The new SDN listings by OFAC are significant in that, for the first time, individuals with substantial connections to both governmental and private business enterprises have been designated as well as one business entity (BANK ROSSIYA). This will obviously increase the potential impact on U.S. persons doing business in Russia. Moreover, according to guidance issued by OFAC which preexisted the Ukraine sanctions but is now included on OFAC’s Ukraine sanctions webpage, any entity owned, directly or indirectly, 50% or more by an SDN also is considered an SDN without even being specifically identified on the SDN list. Based on this guidance, any unlisted entities owned by the listed bank or business persons also would now be considered SDNs whose property is blocked. As such, this 50% ownership rule may present due diligence and compliance challenges for U.S. persons doing business in Russia. It is our understanding that any entity otherwise controlled but not at least 50% owned by a Ukrainian sanctioned SDN would not automatically be considered an SDN absent a specific designation by OFAC (although the underlying Executive Orders authorise the listing of any entity controlled by a person listed under the Orders).
The following individuals have been added to OFAC's SDN list:
The following entity has been added to OFAC's SDN list:
BIT ProtectionInvestors in both the Ukraine (particularly Crimea) and Russia will rightly be concerned by these latest developments and should consider whether their investments are or can be adequately protected under a bilateral investment treaty (“BIT”).
Ukraine and Russia have entered into 29 and 30 BITs respectively that have been ratified. Ukraine is also party to the 1965 Washington Convention on the Settlement of Investment Disputes between States and Nationals of Other States (ICSID), which establishes a legal and institutional framework for the resolution of investor-state disputes.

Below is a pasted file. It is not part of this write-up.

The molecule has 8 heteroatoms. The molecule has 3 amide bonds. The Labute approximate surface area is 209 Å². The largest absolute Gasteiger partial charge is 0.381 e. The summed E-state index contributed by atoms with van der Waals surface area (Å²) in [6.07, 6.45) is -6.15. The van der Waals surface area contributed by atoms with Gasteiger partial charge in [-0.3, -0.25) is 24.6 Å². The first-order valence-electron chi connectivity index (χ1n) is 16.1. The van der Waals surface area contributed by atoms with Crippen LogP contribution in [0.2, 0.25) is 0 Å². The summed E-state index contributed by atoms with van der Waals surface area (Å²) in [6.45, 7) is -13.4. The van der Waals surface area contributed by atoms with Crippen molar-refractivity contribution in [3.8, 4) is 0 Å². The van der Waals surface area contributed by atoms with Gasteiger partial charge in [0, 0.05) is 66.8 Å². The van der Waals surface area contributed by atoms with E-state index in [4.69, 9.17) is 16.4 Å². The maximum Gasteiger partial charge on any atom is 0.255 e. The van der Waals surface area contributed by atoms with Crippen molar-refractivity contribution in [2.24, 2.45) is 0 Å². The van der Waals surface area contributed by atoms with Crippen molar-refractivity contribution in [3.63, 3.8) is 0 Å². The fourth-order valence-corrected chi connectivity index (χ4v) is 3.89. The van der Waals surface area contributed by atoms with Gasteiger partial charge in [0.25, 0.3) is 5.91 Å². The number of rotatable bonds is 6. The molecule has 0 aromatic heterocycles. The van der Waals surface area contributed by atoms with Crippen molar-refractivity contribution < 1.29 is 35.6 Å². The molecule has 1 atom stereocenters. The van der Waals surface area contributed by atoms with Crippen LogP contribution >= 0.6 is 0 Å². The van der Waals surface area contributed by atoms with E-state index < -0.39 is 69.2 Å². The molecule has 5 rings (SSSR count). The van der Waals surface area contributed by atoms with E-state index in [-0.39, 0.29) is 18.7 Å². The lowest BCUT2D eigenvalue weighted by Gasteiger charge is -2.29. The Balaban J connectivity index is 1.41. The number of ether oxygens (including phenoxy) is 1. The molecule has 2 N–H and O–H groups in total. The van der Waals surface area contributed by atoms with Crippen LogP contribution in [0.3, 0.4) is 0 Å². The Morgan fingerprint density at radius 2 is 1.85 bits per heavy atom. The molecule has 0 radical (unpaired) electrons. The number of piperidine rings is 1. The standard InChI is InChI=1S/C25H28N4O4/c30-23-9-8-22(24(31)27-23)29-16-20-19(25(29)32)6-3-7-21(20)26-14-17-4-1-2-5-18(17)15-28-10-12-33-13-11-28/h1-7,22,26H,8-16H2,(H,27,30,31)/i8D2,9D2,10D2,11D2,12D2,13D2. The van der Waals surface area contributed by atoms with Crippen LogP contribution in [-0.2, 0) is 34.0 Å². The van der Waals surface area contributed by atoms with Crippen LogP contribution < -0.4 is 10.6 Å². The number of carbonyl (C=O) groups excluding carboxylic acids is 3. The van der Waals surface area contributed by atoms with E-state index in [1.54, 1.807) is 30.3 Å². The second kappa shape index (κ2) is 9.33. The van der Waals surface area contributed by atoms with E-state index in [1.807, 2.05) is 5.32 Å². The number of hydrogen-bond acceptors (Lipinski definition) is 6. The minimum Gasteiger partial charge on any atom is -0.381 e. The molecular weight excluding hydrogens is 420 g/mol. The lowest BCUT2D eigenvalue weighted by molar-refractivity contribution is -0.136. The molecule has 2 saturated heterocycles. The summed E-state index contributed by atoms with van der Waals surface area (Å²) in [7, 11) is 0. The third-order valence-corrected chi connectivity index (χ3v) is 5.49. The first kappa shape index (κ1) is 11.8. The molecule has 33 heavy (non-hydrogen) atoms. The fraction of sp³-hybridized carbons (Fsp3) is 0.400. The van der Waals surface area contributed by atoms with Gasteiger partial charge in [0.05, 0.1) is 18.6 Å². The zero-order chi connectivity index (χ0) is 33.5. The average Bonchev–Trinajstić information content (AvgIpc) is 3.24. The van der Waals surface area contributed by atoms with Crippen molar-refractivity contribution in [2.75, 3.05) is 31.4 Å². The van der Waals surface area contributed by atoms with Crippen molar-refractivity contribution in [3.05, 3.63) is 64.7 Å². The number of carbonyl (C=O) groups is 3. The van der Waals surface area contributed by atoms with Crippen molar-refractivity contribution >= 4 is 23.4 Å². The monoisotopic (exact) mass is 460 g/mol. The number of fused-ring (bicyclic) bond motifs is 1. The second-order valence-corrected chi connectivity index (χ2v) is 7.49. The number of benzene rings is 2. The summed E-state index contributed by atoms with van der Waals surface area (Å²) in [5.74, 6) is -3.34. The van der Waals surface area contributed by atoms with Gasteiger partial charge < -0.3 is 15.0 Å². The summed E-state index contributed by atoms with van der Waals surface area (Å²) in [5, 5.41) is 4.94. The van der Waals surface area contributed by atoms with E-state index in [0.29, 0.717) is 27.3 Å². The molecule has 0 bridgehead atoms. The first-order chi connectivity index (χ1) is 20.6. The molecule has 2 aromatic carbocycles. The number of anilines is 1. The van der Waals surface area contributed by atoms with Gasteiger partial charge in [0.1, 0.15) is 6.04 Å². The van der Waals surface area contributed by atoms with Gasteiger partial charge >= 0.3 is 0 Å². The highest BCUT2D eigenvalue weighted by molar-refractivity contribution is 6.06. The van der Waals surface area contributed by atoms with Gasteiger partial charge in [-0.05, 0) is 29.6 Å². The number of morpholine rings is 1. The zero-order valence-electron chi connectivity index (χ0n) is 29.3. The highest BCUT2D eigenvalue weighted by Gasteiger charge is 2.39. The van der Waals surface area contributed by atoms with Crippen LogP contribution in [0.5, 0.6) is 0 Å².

The BITs envisage international law levels of protection for foreign investors, including protection against expropriation or unfair, inequitable or discriminatory treatment. In addition, BITs provide for access to international arbitration for resolution of disputes concerning alleged treaty breaches that harm the investment. In practical terms, the BITs allow foreign investors to obtain compensation for detriment suffered due to state actions that violate BIT obligations, even if those actions are in conformity with domestic laws. Consequently, foreign investors who qualify under one of the relevant BITs could potentially, in the event of future loss, avail themselves of the investment protections and seek compensation for such loss.
Whether any future measures by Russia (and/or the Ukraine) will violate the provisions of any particular BIT will depend on the nature of the measures and the specific terms of the relevant BIT.
In any event, investors are well advised to consider whether their assets in the region are adequately protected.
Should you have any questions regarding the latest sanctions, and/or protection of investments, including possibilities for restructuring your business operations to secure BIT protection, please do not hesitate to contact the authors.
This publication/newsletter is for informational purposes and does not contain or convey legal advice. The information herein should not be used or relied upon in regard to any particular facts or circumstances without first consulting a lawyer. Any views expressed herein are those of the author(s) and not necessarily those of the law firm’s clients.